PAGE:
Look around and, like it or not, you see a world of new jobs that demand new skills. Most of us believe that the kinds of learning we have cultivated and pass on to our students still matter, and most of us are still trying to do the kind of teaching we love in the teeth of reformers who want to cut costs by turning our lectures into You Tube videos and fixing us permanently at our computers to answer the queries of our viewing audience (formerly known as students). This persistence—which is not mere Luddism—is as it should be. Standards matter. But there’s no sense pretending that the new world isn’t out there. Some of those currently taking doctorates in history will carry on this project, changing the academy as has each preceding generation. But many others will have to blaze new trails, finding ways to remain committed to history, and to practice it, in venues that are not now listed by most departments in their placement claims. A college president with an unconventional trajectory tells us of the times he has encountered former teachers and colleagues from his history program who didn’t quite know what to do with my own ‘confusing career path’.” If we cannot prepare and support students along such paths, then we will go on failing them, as we have for years, and we’ll know that we’re doing it. So will they.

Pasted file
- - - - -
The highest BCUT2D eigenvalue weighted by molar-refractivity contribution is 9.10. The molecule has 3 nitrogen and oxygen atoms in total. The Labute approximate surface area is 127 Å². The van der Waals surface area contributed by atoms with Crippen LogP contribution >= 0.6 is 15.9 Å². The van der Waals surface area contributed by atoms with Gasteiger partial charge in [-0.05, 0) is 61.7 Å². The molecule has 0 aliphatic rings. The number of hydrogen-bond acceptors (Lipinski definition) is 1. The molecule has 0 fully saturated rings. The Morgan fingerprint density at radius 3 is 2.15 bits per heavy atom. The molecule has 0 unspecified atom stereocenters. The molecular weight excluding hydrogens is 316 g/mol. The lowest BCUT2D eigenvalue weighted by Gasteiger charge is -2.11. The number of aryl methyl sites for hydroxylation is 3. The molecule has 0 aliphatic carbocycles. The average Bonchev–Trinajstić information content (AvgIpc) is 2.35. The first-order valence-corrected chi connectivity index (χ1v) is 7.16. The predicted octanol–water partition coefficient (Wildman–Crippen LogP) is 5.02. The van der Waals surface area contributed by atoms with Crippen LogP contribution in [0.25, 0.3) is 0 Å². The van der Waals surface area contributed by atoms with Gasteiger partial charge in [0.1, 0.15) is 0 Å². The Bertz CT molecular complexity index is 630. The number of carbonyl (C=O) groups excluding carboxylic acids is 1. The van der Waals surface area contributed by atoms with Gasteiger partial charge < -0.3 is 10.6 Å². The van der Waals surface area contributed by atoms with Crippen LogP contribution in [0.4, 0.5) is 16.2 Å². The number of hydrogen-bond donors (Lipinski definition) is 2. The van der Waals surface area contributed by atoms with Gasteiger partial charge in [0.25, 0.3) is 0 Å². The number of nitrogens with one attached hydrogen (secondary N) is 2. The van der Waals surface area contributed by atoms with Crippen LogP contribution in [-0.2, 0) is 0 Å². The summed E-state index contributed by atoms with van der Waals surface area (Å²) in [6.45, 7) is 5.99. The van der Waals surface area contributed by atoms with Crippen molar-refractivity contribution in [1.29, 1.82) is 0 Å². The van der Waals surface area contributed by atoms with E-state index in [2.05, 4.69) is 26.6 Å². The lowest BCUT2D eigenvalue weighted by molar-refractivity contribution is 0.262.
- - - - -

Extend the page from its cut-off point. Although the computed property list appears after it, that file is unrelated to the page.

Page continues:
Anthony Grafton (Princeton Univ.) is the president of the AHA.
James Grossman is the executive director of the AHA.

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Anthony Grafton
Anthony Grafton

Princeton University

Jim Grossman
James R. Grossman

American Historical Association